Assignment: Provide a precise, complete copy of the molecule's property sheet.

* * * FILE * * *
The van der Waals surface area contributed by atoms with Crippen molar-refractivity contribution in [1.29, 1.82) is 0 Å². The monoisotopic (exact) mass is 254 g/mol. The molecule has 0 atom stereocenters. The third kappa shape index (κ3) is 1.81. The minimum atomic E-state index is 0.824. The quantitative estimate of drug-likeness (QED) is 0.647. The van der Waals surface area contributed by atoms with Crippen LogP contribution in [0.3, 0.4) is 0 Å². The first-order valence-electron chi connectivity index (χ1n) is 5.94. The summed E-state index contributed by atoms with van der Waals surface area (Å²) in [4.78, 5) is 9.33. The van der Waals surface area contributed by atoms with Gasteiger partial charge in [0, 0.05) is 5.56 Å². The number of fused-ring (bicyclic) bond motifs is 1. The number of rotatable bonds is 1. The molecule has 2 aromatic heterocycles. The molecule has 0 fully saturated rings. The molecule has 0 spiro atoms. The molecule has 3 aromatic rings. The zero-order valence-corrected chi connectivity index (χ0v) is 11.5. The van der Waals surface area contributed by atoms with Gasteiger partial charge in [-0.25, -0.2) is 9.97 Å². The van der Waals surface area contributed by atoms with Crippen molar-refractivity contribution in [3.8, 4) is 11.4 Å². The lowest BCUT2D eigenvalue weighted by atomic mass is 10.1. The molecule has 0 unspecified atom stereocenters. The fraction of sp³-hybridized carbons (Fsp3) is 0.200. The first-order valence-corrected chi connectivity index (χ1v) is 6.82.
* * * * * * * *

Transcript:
The van der Waals surface area contributed by atoms with Crippen molar-refractivity contribution in [1.29, 1.82) is 0 Å². The monoisotopic (exact) mass is 254 g/mol. The molecule has 0 atom stereocenters. The third kappa shape index (κ3) is 1.81. The minimum atomic E-state index is 0.824. The quantitative estimate of drug-likeness (QED) is 0.647. The van der Waals surface area contributed by atoms with Crippen LogP contribution in [0.3, 0.4) is 0 Å². The first-order valence-electron chi connectivity index (χ1n) is 5.94. The summed E-state index contributed by atoms with van der Waals surface area (Å²) in [4.78, 5) is 9.33. The van der Waals surface area contributed by atoms with Gasteiger partial charge in [0, 0.05) is 5.56 Å². The number of fused-ring (bicyclic) bond motifs is 1. The number of rotatable bonds is 1. The molecule has 2 aromatic heterocycles. The molecule has 0 fully saturated rings. The molecule has 0 spiro atoms. The molecule has 3 aromatic rings. The zero-order valence-corrected chi connectivity index (χ0v) is 11.5. The van der Waals surface area contributed by atoms with Gasteiger partial charge in [-0.25, -0.2) is 9.97 Å². The van der Waals surface area contributed by atoms with Crippen molar-refractivity contribution in [3.8, 4) is 11.4 Å². The lowest BCUT2D eigenvalue weighted by atomic mass is 10.1. The molecule has 0 unspecified atom stereocenters. The fraction of sp³-hybridized carbons (Fsp3) is 0.200. The first-order valence-corrected chi connectivity index (χ1v) is 6.82.